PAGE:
In an attempt to curb crime, violent and repeat offenders will soon face increased scrutiny thanks to a new provincial bail compliance program.
As part of the $24-million initiative, the Chatham-Kent Police Service is receiving $1.2 million over the next three years, allowing the service to dedicate specific resources to help prevent serious offenders from committing further crimes while out on bail.
The CKPS was one of 17 municipal police services to receive a Bail Compliance and Warrant Apprehension grant. Four First Nations police services, and 12 OPP services are also in line for funding.
The money is to be used to develop bail compliance and warrant apprehension teams to monitor high-risk individuals.
Chatham-Kent–Leamington MPP Trevor Jones said the province is striving to give law enforcement the tools it needs to help protect communities, support victims of crime and keep people safe.
“It is unacceptable for violent offenders to commit serious crimes while out on bail,” said Jones in a media release, adding the program will assist in making Ontario one of the safest jurisdictions in Canada.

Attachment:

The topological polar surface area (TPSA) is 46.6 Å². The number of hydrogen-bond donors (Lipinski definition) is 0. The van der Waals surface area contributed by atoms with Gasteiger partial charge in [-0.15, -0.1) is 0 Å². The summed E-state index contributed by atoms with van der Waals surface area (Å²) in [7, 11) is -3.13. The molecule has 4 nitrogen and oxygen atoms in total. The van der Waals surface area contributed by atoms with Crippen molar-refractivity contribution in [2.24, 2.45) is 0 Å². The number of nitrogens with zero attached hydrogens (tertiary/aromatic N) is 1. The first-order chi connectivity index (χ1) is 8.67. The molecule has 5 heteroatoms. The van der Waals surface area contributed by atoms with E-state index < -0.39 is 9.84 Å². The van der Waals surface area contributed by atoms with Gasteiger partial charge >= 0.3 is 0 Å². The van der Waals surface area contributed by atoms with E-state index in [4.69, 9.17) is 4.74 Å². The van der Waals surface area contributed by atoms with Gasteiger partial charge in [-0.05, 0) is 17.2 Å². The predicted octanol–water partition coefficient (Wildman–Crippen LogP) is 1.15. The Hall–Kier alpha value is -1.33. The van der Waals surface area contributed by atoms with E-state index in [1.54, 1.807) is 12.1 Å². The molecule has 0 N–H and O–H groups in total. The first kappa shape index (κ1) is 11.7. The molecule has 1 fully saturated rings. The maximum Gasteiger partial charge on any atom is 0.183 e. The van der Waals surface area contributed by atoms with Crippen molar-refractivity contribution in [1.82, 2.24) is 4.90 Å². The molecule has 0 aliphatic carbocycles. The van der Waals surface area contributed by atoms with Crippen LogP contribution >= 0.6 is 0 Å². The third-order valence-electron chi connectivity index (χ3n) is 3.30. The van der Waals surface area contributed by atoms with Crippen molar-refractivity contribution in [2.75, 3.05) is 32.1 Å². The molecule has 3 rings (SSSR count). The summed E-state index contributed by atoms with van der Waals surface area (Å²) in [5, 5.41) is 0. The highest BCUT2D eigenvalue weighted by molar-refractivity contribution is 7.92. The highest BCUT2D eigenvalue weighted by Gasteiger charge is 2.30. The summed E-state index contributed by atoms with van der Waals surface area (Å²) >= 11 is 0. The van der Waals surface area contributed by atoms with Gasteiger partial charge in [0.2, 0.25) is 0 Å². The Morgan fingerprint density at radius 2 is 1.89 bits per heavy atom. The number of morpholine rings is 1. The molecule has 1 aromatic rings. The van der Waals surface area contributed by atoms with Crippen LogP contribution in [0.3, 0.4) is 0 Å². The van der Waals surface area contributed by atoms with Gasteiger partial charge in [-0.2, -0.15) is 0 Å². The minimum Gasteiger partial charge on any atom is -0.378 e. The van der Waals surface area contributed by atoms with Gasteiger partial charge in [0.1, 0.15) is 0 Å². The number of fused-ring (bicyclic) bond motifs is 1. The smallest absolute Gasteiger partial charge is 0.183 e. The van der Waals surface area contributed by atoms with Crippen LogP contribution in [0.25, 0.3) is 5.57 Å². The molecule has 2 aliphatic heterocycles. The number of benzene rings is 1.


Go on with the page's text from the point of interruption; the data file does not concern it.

Chief Gary Conn said the CKPS is pleased to receive the “generous” grant funding of $400,000 annually for the next three years.
Conn said the money will be used to hire additional staff who will have the training and resources to adequately educate, support and “enforce bail conditions on persons that pose the highest risk to committing further criminal acts and pose a substantial risk to public safety.”
In addition, the chief said the grant will further aid vulnerable members in the community and prevent revictimization.
“Clearly, the provincial government takes our issues seriously with increased training and grant funding that ultimately correlates back to enhancing community safety and wellbeing,” Conn stated.
The BCWA grant is part of a $112-million investment by the Ontario government. Other initiatives include the creation of a Bail Compliance Unit within the OPP’s Repeat Offender Parole Enforcement (ROPE) Squad; the establishment of intensive serious violent crime bail teams within the court system, and a new province-wide compliance dashboard to help monitor high-risk offenders with the most accurate data possible.